Saturday, September 8, 2012

Where the State Thieves the Least


Why Asia is more Libertarian on taxes than USA, Western Europe, and Australia

For your own good of course
To help explain why, I've compared income tax rates between the regions very generally, as it represents the biggest expense for most people to their government. Second, I also account for total government tax revenues as a percentage of GDP, as it is a great indicator of the overall scope and size of government. 

Income tax rates compared
With progressive income tax rates that quickly race up to the range of 35-50 percent, Europe falls short on this criterion straight off the blocks.

Across the Atlantic pond, American federal and state income taxes combined are rather high to. Yet they don't rise so quickly and you can make a sizable income, relative to the Europeans, without hitting the top marginal rate.

At the same time, 70% of the federal income tax take are paid by the richest 10%. So if you plan on eking out a meager living as an ascetic monk, America may not be so bad after all. However, for goodwill’s sake, I’ll assume you’re a hard working individual who seek a respectable standard of living.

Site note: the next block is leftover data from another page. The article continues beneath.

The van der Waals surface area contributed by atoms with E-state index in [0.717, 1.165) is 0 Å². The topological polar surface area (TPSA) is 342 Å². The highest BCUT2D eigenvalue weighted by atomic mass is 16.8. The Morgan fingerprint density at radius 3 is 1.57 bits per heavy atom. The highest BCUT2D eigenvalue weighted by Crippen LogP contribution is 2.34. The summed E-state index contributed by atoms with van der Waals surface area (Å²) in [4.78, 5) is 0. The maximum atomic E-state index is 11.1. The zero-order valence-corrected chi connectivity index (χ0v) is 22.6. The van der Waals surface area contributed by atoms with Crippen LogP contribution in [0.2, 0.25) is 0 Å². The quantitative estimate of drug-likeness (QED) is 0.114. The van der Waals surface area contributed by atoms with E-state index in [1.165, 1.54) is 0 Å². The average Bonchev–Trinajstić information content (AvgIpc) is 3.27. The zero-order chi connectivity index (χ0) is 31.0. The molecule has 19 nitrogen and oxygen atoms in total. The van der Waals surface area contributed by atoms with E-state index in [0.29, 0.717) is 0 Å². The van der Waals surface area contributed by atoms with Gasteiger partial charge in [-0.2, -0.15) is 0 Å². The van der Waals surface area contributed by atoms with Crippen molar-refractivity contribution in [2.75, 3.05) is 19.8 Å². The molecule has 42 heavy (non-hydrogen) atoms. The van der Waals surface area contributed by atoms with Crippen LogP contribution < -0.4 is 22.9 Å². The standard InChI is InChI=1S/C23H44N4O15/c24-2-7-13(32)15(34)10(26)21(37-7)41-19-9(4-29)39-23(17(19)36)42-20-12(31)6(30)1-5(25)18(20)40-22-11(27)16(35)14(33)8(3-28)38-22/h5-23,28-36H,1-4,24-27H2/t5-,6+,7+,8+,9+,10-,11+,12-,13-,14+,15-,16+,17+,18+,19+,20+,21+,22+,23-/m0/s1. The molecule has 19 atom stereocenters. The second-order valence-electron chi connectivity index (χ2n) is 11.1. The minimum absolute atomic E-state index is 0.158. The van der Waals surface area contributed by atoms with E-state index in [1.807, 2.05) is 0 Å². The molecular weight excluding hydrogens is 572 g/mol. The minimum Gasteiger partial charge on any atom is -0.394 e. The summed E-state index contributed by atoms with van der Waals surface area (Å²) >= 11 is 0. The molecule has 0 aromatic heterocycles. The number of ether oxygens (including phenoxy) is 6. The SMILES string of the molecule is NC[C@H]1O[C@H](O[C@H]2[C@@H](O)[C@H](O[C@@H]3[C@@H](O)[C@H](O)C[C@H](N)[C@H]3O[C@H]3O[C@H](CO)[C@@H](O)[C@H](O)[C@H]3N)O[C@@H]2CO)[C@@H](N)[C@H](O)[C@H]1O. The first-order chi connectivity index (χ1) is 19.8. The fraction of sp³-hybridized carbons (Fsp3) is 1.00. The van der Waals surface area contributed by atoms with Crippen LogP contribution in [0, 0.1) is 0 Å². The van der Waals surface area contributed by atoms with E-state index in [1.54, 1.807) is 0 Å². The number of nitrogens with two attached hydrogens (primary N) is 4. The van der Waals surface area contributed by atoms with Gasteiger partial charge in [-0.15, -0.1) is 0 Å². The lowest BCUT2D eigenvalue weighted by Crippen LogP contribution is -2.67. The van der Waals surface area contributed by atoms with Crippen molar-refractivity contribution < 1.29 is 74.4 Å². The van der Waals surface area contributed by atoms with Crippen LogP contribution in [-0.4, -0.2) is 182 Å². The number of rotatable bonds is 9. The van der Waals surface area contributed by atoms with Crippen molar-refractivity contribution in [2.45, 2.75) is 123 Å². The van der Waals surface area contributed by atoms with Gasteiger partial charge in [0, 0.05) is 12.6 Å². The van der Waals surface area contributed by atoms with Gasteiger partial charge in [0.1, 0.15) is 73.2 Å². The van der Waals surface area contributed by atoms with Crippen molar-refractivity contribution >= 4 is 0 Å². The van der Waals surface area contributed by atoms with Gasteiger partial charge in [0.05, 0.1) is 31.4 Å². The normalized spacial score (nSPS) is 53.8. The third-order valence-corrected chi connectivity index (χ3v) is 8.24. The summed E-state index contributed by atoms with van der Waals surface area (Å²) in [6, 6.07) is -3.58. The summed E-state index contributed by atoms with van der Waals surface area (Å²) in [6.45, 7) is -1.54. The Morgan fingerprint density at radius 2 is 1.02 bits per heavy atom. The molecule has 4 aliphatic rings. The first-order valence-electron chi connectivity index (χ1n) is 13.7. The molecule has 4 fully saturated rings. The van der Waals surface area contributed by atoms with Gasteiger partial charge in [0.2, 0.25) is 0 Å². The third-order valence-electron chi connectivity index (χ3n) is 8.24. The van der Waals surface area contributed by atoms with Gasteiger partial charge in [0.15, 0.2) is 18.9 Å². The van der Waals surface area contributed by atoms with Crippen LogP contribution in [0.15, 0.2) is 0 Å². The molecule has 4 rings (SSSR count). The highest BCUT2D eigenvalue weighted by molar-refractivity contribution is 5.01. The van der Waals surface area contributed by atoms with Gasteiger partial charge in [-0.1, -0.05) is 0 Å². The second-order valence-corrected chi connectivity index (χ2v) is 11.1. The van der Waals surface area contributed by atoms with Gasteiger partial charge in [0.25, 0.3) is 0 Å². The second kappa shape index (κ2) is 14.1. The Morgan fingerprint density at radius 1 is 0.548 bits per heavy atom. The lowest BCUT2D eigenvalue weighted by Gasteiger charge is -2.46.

With a marginal federal tax rate for a single working individual of 28% for income up to $178.000 and total tax revenues (Federal + State) of no more than 26% of GDP, America is more libertarian than Europe, yet no haven on this criterion.

Australia to has relatively low income tax rates according to Western standards, albeit a bewildering array of other forms of taxation. Still, Australia’s total tax intake stands at 31% of GDP. With a tax-free personal income allowance of up to AUD $18,000 and a marginal rate of no more than 30% of earned income up to $180 000, Australia, like America, scores relatively well amongst G-20 economies, yet can’t compete with our last contender.

Singapore: Western wages, Asian taxation
Asia's low tax rates prowess
When it comes not just to personal income tax rates, but total tax burdens, many East Asian countries score extremely well. Income taxes are very low, especially at the middle class end of the pay scale.

Total tax revenues to GDP are also shockingly low. Even in rich Singapore with a per capita GDP of USD $59,900 at PPP, the state took in no more than 13,7% of national GDP in tax revenues. That's half the american rate when Federal and State taxes are combined. 

In theory good, in practice great
Yet, even though the official rates look enticing the actual real life experience is even better in many Asian countries. How?  First, the cost of living in East Asia is considerably less than in Western Countries. Second, what the official tax rats are, and what individuals actually pay, are two completely different things.

Take Thailand (or China, Indonesia & Malaysia where circumstances are very similar) where income up to 4 Million Baht (roughly $120 000 USD) is taxed at 30%. That’s $60 000 less than you’re allowed to earn in Australia or USA before you hit a higher tax bracket.